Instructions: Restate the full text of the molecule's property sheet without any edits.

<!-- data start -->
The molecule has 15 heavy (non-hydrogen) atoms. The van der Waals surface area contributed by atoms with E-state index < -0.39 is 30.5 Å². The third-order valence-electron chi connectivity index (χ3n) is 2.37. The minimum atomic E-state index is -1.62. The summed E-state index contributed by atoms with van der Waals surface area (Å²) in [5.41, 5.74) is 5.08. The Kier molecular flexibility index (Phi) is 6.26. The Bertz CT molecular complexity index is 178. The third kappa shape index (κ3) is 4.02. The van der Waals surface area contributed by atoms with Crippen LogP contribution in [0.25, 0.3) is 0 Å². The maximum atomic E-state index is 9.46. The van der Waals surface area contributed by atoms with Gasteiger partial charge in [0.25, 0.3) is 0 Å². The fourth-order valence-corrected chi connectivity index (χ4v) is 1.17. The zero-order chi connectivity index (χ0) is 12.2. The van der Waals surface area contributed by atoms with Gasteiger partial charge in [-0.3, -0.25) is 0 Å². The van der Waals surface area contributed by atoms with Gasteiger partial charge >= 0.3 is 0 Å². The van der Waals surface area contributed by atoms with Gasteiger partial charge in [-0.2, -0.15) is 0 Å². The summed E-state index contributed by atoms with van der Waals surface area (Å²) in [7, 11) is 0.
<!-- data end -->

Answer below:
The molecule has 15 heavy (non-hydrogen) atoms. The van der Waals surface area contributed by atoms with E-state index < -0.39 is 30.5 Å². The third-order valence-electron chi connectivity index (χ3n) is 2.37. The minimum atomic E-state index is -1.62. The summed E-state index contributed by atoms with van der Waals surface area (Å²) in [5.41, 5.74) is 5.08. The Kier molecular flexibility index (Phi) is 6.26. The Bertz CT molecular complexity index is 178. The third kappa shape index (κ3) is 4.02. The van der Waals surface area contributed by atoms with Crippen LogP contribution in [0.25, 0.3) is 0 Å². The maximum atomic E-state index is 9.46. The van der Waals surface area contributed by atoms with Gasteiger partial charge in [0.25, 0.3) is 0 Å². The fourth-order valence-corrected chi connectivity index (χ4v) is 1.17. The zero-order chi connectivity index (χ0) is 12.2. The van der Waals surface area contributed by atoms with Gasteiger partial charge in [-0.3, -0.25) is 0 Å². The van der Waals surface area contributed by atoms with Gasteiger partial charge >= 0.3 is 0 Å². The van der Waals surface area contributed by atoms with Gasteiger partial charge in [-0.2, -0.15) is 0 Å². The summed E-state index contributed by atoms with van der Waals surface area (Å²) in [7, 11) is 0.